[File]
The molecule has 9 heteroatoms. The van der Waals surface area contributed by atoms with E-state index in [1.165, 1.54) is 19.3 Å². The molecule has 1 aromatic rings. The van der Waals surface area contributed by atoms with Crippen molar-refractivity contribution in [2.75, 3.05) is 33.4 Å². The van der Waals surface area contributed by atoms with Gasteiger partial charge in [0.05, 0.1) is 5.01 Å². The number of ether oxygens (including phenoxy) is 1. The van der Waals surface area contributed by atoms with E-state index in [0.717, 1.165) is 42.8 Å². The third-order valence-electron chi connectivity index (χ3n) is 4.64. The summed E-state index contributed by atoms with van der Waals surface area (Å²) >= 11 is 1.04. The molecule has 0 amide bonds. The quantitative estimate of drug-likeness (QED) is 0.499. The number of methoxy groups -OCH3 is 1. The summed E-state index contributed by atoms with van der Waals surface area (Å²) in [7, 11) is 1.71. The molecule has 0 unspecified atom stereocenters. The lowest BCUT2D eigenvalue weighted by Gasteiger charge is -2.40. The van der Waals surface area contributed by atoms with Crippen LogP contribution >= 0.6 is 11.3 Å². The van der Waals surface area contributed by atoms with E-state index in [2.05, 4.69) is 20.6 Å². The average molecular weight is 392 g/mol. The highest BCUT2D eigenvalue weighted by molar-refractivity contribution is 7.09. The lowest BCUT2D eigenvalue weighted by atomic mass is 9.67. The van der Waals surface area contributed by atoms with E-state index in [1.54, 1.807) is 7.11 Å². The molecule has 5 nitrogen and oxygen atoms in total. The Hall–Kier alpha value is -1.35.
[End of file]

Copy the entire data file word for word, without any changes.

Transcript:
The molecule has 9 heteroatoms. The van der Waals surface area contributed by atoms with E-state index in [1.165, 1.54) is 19.3 Å². The molecule has 1 aromatic rings. The van der Waals surface area contributed by atoms with Crippen molar-refractivity contribution in [2.75, 3.05) is 33.4 Å². The van der Waals surface area contributed by atoms with Gasteiger partial charge in [0.05, 0.1) is 5.01 Å². The number of ether oxygens (including phenoxy) is 1. The van der Waals surface area contributed by atoms with E-state index in [0.717, 1.165) is 42.8 Å². The third-order valence-electron chi connectivity index (χ3n) is 4.64. The summed E-state index contributed by atoms with van der Waals surface area (Å²) >= 11 is 1.04. The molecule has 0 amide bonds. The quantitative estimate of drug-likeness (QED) is 0.499. The number of methoxy groups -OCH3 is 1. The summed E-state index contributed by atoms with van der Waals surface area (Å²) in [7, 11) is 1.71. The molecule has 0 unspecified atom stereocenters. The lowest BCUT2D eigenvalue weighted by Gasteiger charge is -2.40. The van der Waals surface area contributed by atoms with Crippen LogP contribution >= 0.6 is 11.3 Å². The van der Waals surface area contributed by atoms with E-state index in [2.05, 4.69) is 20.6 Å². The average molecular weight is 392 g/mol. The highest BCUT2D eigenvalue weighted by molar-refractivity contribution is 7.09. The lowest BCUT2D eigenvalue weighted by atomic mass is 9.67. The van der Waals surface area contributed by atoms with E-state index in [1.54, 1.807) is 7.11 Å². The molecule has 5 nitrogen and oxygen atoms in total. The Hall–Kier alpha value is -1.35.